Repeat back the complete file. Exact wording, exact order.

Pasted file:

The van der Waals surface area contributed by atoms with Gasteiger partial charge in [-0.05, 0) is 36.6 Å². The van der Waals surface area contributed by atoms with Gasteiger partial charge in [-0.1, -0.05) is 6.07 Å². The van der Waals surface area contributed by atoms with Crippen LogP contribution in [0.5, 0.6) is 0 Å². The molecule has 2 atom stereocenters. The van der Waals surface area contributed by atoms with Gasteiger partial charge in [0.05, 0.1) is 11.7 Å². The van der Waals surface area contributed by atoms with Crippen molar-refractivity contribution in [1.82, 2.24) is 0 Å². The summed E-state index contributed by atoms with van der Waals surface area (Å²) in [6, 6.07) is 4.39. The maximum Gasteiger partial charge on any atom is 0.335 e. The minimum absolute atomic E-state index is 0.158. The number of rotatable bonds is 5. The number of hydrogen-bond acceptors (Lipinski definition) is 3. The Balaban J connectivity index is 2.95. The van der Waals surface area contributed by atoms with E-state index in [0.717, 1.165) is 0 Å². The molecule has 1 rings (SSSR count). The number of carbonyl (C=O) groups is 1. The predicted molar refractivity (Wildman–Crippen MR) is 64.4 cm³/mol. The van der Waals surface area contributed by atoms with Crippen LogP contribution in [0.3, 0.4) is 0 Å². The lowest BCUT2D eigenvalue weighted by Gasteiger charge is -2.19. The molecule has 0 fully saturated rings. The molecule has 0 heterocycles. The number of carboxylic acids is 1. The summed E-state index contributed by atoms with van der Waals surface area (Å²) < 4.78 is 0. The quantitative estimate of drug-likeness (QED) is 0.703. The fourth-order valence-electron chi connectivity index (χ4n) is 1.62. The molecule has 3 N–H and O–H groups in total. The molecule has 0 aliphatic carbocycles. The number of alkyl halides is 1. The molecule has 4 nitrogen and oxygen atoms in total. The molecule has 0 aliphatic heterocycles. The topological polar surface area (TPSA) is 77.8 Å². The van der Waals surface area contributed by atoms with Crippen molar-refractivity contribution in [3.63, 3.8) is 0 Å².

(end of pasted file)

The van der Waals surface area contributed by atoms with Gasteiger partial charge in [-0.05, 0) is 36.6 Å². The van der Waals surface area contributed by atoms with Gasteiger partial charge in [-0.1, -0.05) is 6.07 Å². The van der Waals surface area contributed by atoms with Crippen LogP contribution in [0.5, 0.6) is 0 Å². The molecule has 2 atom stereocenters. The van der Waals surface area contributed by atoms with Gasteiger partial charge in [0.05, 0.1) is 11.7 Å². The van der Waals surface area contributed by atoms with Crippen molar-refractivity contribution in [1.82, 2.24) is 0 Å². The summed E-state index contributed by atoms with van der Waals surface area (Å²) in [6, 6.07) is 4.39. The maximum Gasteiger partial charge on any atom is 0.335 e. The minimum absolute atomic E-state index is 0.158. The number of rotatable bonds is 5. The number of hydrogen-bond acceptors (Lipinski definition) is 3. The Balaban J connectivity index is 2.95. The van der Waals surface area contributed by atoms with E-state index in [0.717, 1.165) is 0 Å². The molecule has 1 rings (SSSR count). The number of carbonyl (C=O) groups is 1. The predicted molar refractivity (Wildman–Crippen MR) is 64.4 cm³/mol. The van der Waals surface area contributed by atoms with Crippen LogP contribution in [0.3, 0.4) is 0 Å². The lowest BCUT2D eigenvalue weighted by Gasteiger charge is -2.19. The molecule has 0 fully saturated rings. The molecule has 0 heterocycles. The number of carboxylic acids is 1. The summed E-state index contributed by atoms with van der Waals surface area (Å²) < 4.78 is 0. The quantitative estimate of drug-likeness (QED) is 0.703. The fourth-order valence-electron chi connectivity index (χ4n) is 1.62. The molecule has 3 N–H and O–H groups in total. The molecule has 0 aliphatic carbocycles. The number of alkyl halides is 1. The molecule has 4 nitrogen and oxygen atoms in total. The molecule has 0 aliphatic heterocycles. The topological polar surface area (TPSA) is 77.8 Å². The van der Waals surface area contributed by atoms with Crippen molar-refractivity contribution in [3.63, 3.8) is 0 Å².